Ask before you tinker, Facebook

Whether or not it was technically legal, Facebook didn’t do good by their users when they conducted a recently released study.

Researchers at Facebook published a paper last month revealing that they had manipulated the newsfeeds of over half a million of their users, by changing the number of positive and negative posts that appeared.

The news was met with outrage, with some users saying it was a violation of their rights.

The study was unethical, regardless of whether Facebook’s study was technically legal according to their terms and conditions. Facebook isn’t obligated to do what their users want, but they still have a social obligation to be respectful of their users.

Facebook, like other social media outlets and search engines, is a free service, not a democratic right. In exchange for these services, users offer their personal information and data for the use of advertisers, marketers and researchers. This is an agreed-upon exchange.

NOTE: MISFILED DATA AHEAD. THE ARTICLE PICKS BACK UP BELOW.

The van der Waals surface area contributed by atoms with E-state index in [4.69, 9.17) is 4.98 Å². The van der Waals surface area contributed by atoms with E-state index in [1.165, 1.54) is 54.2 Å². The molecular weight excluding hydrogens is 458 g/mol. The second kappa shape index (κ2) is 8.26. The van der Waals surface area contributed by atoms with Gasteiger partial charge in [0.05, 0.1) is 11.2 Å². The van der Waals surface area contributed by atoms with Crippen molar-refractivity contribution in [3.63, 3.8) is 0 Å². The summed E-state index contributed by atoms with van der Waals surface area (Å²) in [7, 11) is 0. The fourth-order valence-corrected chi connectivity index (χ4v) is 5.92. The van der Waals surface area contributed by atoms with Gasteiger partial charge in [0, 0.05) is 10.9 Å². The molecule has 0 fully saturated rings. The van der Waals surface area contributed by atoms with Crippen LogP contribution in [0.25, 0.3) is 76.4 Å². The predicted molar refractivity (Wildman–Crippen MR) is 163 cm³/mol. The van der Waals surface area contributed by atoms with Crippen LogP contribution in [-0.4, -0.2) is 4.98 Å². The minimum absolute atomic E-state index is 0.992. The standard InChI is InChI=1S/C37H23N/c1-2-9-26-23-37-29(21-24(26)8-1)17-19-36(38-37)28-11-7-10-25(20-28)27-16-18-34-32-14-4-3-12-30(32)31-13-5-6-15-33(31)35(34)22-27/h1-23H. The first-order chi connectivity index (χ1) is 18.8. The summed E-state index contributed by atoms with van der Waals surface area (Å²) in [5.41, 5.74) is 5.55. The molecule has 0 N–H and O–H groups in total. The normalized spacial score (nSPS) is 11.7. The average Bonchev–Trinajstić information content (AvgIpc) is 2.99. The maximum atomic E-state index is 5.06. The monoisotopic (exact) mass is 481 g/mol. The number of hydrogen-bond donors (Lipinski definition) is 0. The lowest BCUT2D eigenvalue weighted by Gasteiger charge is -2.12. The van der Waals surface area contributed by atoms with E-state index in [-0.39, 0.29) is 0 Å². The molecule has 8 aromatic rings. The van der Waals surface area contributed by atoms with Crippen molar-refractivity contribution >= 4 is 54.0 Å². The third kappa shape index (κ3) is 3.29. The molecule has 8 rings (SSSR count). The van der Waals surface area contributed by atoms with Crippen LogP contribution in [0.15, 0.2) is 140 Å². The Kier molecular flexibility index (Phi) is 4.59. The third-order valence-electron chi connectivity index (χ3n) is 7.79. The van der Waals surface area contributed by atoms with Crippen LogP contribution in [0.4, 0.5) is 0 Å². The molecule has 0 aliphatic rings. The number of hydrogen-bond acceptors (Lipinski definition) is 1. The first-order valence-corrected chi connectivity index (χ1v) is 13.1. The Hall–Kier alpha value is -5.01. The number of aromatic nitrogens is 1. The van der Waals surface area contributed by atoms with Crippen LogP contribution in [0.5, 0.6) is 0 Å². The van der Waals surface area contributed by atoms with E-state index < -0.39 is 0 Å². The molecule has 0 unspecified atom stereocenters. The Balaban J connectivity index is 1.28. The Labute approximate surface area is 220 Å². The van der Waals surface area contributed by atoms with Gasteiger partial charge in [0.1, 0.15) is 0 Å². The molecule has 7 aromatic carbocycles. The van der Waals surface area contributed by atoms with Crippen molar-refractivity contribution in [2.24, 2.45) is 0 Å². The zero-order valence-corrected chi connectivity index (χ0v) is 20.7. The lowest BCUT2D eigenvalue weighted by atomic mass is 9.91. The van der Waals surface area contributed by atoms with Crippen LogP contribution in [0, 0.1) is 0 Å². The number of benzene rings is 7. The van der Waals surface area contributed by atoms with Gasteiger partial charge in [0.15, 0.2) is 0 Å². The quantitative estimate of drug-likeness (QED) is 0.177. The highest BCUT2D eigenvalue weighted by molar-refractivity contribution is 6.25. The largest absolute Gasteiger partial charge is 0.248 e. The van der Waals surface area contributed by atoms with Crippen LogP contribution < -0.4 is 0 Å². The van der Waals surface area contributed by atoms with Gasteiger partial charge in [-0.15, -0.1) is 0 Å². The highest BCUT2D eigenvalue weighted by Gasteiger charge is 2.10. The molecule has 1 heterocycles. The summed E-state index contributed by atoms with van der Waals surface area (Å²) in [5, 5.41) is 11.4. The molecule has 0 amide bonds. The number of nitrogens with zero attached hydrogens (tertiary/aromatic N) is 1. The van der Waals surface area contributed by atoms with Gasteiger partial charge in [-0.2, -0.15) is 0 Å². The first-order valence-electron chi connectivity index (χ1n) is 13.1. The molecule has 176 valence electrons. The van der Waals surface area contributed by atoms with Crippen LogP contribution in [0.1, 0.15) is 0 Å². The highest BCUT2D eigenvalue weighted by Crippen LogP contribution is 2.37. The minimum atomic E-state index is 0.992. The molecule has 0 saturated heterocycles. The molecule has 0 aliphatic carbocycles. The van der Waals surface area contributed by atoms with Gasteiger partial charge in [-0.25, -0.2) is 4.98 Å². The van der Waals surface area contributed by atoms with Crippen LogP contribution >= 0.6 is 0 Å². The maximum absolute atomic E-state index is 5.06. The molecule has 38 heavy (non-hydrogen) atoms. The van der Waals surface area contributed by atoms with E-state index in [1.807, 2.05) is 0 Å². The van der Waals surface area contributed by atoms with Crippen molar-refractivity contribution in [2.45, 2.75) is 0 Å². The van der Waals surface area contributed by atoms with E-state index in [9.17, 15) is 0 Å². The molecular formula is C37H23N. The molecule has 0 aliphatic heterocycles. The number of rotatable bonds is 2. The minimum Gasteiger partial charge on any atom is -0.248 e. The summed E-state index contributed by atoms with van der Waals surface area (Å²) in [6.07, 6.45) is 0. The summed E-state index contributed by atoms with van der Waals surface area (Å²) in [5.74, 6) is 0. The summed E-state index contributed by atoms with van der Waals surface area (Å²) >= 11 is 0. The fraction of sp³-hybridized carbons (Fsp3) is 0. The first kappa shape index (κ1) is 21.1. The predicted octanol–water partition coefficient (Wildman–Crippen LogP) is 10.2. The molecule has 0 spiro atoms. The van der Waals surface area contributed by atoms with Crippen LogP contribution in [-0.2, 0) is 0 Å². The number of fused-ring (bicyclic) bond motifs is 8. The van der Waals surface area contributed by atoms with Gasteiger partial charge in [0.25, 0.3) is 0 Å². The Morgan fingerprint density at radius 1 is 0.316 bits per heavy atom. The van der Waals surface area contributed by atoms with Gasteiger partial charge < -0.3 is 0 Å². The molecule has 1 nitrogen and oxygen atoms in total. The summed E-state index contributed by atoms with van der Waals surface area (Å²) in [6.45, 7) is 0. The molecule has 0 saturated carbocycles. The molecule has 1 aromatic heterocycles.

But when people sign up for Facebook, though their data is free for use, they aren’t signing up to be lab rats.

Participants need to know the terms of psychological experiments, and some sort of conscious consent and acknowledgement needs to be given. Consent shouldn’t be based on a technicality buried in a 15-page terms and conditions document.

A participant’s psychological background is an important factor in a study’s data. Although Facebook didn’t tamper too much with their users’ newsfeeds, it was a dangerous attempt to provoke an emotional response in unknowing participants, some of whom may have mental illnesses.

Users need to be informed of studies in some way and have to opportunity to opt in or out. They don’t need to know the particulars, but must be consciously aware that they’re participating.

Researchers stated that the study was meant to improve their users’ experience — but at the end of the day, in what way did this study actually benefit anyone?

Journal Editorial Board >


Consent, Ethics, experiment, Facebook, newsfeed, Psychology, Social media, Study, users

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